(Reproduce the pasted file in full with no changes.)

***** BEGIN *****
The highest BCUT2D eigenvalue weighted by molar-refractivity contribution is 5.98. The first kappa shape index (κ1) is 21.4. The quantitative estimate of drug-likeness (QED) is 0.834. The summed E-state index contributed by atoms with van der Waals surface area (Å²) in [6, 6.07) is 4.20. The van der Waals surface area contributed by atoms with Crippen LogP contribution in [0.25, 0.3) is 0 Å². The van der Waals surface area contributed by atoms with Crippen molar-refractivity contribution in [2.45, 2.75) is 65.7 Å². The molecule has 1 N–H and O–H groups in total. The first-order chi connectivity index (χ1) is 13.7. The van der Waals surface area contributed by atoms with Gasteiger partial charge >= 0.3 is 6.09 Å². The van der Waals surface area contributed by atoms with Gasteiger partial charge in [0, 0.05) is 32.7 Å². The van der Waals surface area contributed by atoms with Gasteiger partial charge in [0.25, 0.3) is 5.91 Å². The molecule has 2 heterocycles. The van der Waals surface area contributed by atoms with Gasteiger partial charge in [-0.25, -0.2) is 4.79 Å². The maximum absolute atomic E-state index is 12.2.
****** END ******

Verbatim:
The highest BCUT2D eigenvalue weighted by molar-refractivity contribution is 5.98. The first kappa shape index (κ1) is 21.4. The quantitative estimate of drug-likeness (QED) is 0.834. The summed E-state index contributed by atoms with van der Waals surface area (Å²) in [6, 6.07) is 4.20. The van der Waals surface area contributed by atoms with Crippen LogP contribution in [0.25, 0.3) is 0 Å². The van der Waals surface area contributed by atoms with Crippen molar-refractivity contribution in [2.45, 2.75) is 65.7 Å². The molecule has 1 N–H and O–H groups in total. The first-order chi connectivity index (χ1) is 13.7. The van der Waals surface area contributed by atoms with Gasteiger partial charge >= 0.3 is 6.09 Å². The van der Waals surface area contributed by atoms with Gasteiger partial charge in [0, 0.05) is 32.7 Å². The van der Waals surface area contributed by atoms with Gasteiger partial charge in [0.25, 0.3) is 5.91 Å². The molecule has 2 heterocycles. The van der Waals surface area contributed by atoms with Gasteiger partial charge in [-0.25, -0.2) is 4.79 Å². The maximum absolute atomic E-state index is 12.2.